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The U.S. Consumer Product Safety Commission (CPSC) announced potential changes to its 2002 Age Determination Guidelines Relating Children’s Ages to Toy Characteristics and Play Behavior (2002 Guidelines). The new draft guidance, titled Guidelines for Determining Age Appropriateness of Toys (Draft 2018 Guidelines), “addresses toys that have come onto the market since the last update and provides changes to the recommended age group for certain classic toys.” The plan to issue a Federal Register notice was announced at the International Consumer Product Health and Safety Organization (ICHPSO) conference in February 2018, and the updated draft was formally published on March 27, 2018. Congress specifically made the 2002 version of the guidelines one of four key factors for determining whether a consumer product is a children’s product, so this proposed set of changes will affect the children’s product industry.

The Draft 2018 Guidelines have been updated to take account of new toys that have come onto the market since 2002, changes in consumer purchasing behavior, and children’s access to toys. The Draft also reassesses the 2002 Guidelines’ age determinations based on a broad literature review, parent toy survey, and observational study of 243 children, ages 1 to 8 years old, and their parents across four age brackets: 1 to 1.5 years old; 1.6 to 2 years old; 3 to 5 years old; and 6 to 8 years old. The guidelines contain four levels, each representing an increasing level of detail: play categories; toy subcategories; age groups; and toy characteristics. The agency staff’s draft revisions were developed with input from the Child and Family Research Section staff at the National Institute of Child Health and Human Development (NICHD) within the National Institutes of Health (NIH).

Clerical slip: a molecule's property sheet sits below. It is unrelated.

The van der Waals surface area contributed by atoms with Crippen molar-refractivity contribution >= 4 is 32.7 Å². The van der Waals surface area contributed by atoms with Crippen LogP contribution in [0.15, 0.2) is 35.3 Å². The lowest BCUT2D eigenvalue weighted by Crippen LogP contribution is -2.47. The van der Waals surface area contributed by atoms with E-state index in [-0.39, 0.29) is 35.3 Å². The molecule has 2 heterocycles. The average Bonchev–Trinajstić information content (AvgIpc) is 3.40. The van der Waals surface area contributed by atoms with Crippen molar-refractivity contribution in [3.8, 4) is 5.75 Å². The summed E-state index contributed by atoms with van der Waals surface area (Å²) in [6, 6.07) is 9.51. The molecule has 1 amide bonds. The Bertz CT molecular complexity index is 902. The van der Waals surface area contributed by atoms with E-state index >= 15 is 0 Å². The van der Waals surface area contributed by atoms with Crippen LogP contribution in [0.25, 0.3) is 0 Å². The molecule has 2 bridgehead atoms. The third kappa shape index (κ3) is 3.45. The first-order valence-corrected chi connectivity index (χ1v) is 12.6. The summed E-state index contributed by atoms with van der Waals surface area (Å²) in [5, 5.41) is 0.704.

The 2018 Draft Guidelines make age-grade recommendations for new products, such as play touchscreen phones, suction cup building pieces, wooden trains with magnetic pieces, and magnetic puzzles. The 2018 Draft Guidelines also recommend changes for a variety of toys, including microscopes, colorful wooden blocks, large basketball hoops, and toy cameras with viewfinder function. Other revisions include recommended testing changes, such as shifting existing small parts or use-and-abuse testing requirements based on age grades that are different from the 2002 Guidelines.

CPSC staff explains that “many toy-related injuries could be prevented by age-labeling products for the age group for whom they are intended. Providing the consumer product toy industry with better age-grading guidance, and describing how these principles can be applied to their products, can help reduce product-related incidents and reduce costly compliance and enforcement actions.”

The CPSC’s Age Determination Guidelines play an important role in determining not just the suitability of toys for children in different age ranges, but also which safety requirements apply to a particular toy. Interested stakeholders should carefully review the updated Draft 2018 Guidelines with a view to identifying whether the CPSC and NIH staff’s assessments, evaluations, and test results match their information and experience. Focus group testing and evaluations from manufacturers, industry groups, or other outside groups could help improve and inform CPSC staff’s conclusions.

Comments on the Draft 2018 Guidelines may be submitted here until June 11, 2018.